I didn’t pick books for last week’s poll that were necessarily published in 2008. I wanted to find out which book had the biggest impact on 2008. And I wanted books that have only relatively recently entered the public consciousness; “The Bible” has kind of been around a long time. I also thought it would be interesting to pick some books that were very different from one another.
So every book got votes. I guess, Hollywood timing being what it is, I shouldn’t be all that surprised at the winner:
Twilight, by Stephenie Meyer, got 40% of Reader votes. I guess I hadn’t really understood, until recently, just how many of these books are out there and how many people — girls — are buying them. I confess, I don’t get it. The vampire is sexy and romantic because he doesn’t bite you? Well, I’m not exactly the target demo, the movie’s a big deal, and it’s the biggest thing since Harry Potter. So I guess it deserved to win.
The runner-up, The Audacity of Hope, by Barack Obama, got 27%. I suppose I could make a snarky comment about how a vegetarian vampire out-polled the next President of the United States and ostensible leader of the free world, but that would just be too easy. Instead, I’ll suggest that these votes were probably not really for the book (which has been out for some time) but rather for its author. I suspect that I would have voted for this book, too.
Third place, at 18%, went to The God Delusion, by Richard Dawkins. I think that in terms of long-lasting cultural impact, Dawkins’ book (and to a lesser but appreciable extent for each, the similar-subject matter books by Christopher Hitchens, Daniel Dennett, and Sam Harris) serves as a symbol for the cultural coming of age of non-believers. There have always been non-believers, atheists, and freethinkers out there in our society, but The God Delusion represents kind of a high-water mark for us asserting oursevles in the culture, demanding our place at the table, and explaining what we’re really all about instead of letting others characterize and define us. I would have wanted to have voted for this book.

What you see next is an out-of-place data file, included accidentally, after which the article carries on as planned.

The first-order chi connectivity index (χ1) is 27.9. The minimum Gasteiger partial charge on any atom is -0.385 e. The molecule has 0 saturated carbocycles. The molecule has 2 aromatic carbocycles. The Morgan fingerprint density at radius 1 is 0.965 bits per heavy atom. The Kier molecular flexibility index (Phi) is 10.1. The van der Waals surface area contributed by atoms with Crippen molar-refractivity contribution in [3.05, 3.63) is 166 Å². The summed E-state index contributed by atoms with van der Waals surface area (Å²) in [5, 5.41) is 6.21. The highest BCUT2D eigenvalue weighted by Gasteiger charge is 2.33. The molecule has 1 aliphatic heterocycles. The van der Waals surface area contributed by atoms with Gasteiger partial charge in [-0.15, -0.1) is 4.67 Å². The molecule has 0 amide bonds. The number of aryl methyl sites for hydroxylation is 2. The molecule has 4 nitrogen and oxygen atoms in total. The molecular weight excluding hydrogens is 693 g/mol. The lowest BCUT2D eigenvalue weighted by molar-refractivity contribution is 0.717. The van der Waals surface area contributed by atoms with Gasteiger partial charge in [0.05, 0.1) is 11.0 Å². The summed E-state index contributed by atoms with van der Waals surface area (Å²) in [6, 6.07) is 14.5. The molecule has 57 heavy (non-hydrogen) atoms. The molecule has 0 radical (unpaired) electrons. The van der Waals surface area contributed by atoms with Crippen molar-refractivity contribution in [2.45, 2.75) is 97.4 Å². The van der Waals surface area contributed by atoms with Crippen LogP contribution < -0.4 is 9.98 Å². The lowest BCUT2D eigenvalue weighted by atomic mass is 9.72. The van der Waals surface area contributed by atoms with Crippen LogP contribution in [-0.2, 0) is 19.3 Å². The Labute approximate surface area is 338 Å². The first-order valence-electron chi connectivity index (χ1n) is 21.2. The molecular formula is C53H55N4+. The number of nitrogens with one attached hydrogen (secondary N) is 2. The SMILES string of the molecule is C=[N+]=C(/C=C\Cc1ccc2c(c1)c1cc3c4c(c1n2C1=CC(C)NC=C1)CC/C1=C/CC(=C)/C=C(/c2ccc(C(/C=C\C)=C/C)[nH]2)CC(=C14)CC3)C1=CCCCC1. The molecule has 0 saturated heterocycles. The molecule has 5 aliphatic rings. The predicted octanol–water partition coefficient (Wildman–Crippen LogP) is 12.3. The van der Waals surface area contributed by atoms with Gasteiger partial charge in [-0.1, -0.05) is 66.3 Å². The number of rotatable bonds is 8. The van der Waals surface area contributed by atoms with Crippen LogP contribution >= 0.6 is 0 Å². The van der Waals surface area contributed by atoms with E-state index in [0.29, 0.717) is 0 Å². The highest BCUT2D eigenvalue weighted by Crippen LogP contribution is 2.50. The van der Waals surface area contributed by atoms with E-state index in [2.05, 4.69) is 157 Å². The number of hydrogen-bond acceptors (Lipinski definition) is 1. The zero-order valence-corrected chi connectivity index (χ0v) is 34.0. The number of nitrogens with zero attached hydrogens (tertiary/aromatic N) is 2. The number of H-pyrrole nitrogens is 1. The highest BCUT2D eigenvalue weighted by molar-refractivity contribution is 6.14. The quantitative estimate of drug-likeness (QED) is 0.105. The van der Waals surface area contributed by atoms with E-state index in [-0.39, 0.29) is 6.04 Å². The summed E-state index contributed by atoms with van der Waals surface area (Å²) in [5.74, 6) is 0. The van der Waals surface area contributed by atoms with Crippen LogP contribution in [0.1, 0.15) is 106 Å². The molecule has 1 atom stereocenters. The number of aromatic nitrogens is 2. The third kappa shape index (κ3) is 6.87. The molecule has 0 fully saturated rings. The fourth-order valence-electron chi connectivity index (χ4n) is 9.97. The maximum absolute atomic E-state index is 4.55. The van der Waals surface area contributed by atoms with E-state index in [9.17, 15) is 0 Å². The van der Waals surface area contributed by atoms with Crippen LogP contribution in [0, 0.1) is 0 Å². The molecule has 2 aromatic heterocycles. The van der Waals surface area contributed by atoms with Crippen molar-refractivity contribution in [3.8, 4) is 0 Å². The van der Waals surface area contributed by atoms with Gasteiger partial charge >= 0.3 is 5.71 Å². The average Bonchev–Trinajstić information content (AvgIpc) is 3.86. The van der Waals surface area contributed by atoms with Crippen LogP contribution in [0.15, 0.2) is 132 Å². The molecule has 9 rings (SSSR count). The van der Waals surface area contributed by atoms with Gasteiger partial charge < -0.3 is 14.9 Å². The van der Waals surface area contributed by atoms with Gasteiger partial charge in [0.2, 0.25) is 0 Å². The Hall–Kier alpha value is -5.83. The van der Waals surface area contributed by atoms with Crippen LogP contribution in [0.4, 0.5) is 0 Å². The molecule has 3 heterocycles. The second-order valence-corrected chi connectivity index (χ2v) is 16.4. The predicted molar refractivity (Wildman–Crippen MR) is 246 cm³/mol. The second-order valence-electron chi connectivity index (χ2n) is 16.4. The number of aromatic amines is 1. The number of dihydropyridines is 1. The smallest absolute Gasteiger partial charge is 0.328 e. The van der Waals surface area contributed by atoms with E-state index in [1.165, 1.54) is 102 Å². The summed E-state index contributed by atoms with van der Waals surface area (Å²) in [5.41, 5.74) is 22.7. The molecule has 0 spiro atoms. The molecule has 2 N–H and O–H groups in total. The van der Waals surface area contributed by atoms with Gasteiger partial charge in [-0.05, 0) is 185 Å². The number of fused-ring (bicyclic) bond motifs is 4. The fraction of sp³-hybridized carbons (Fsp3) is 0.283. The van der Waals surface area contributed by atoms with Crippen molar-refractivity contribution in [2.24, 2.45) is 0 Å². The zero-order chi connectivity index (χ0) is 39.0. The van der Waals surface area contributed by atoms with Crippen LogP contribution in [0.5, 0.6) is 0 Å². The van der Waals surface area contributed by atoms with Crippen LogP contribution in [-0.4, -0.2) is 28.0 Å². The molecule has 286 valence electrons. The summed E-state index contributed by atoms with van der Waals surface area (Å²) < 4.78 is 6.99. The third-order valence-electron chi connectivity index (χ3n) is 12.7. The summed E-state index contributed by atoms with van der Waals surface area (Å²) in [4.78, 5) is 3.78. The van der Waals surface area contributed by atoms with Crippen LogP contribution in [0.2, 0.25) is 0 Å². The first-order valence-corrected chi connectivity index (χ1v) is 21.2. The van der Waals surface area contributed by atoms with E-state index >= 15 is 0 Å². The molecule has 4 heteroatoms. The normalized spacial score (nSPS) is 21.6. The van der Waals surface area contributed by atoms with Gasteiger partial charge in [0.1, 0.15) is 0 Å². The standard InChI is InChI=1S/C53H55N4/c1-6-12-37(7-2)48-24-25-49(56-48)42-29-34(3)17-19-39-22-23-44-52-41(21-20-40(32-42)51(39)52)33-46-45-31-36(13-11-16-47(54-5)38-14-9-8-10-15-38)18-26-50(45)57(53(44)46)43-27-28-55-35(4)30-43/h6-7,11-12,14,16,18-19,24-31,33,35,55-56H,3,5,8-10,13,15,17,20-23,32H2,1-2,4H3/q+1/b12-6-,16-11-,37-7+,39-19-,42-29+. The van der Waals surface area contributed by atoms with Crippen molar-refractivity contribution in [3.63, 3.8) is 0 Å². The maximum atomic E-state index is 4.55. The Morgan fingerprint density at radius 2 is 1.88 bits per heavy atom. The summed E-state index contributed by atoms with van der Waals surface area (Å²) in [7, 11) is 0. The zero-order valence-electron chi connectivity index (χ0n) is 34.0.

Tied for fourth place, at 5% each, were The Secret, by Rhonda Byrne, and The World Is Flat, by Thomas Friedman. Byrne’s book took the self-help world by storm with its mushy, touchy-feely message of positive thinking; it took the Gospel of Prosperity and translated it into New Age language for a mass audience of Oprah-worshippers. I, um, guess that pretty much sums up what I think of that. Friedman, however, threw out some very tough ideas about what globalization means to the economy and our everyday lives. He indicated that no one is indispensible and world events have certainly proven that. I think a vote for Friedman is a vote for saying that the economy was the big story of the year.
Bringing up the rear, with only one vote, was A Team of Rivals, by Doris Kearns Goodwin. This political biography of the election of 1860 and the first Lincoln Administration was talked about quite a bit; it’s been a while since a history book made this kind of a splash. More importantly, I think this book got so few votes not because it wasn’t important or in diminishment of the ideas in it. I think that its ideas are really only just now coming in to play as President-Elect Obama assembles his Cabinet, which includes two former rivals for the Presidency, and his Vice-President being another former rival. The idea that this is the best way for a leader entering troubled times to consolidate political power and forge a new path forward is an idea that will really have its impact in 2009.
I’ll be really interested to see how you all vote in the current poll.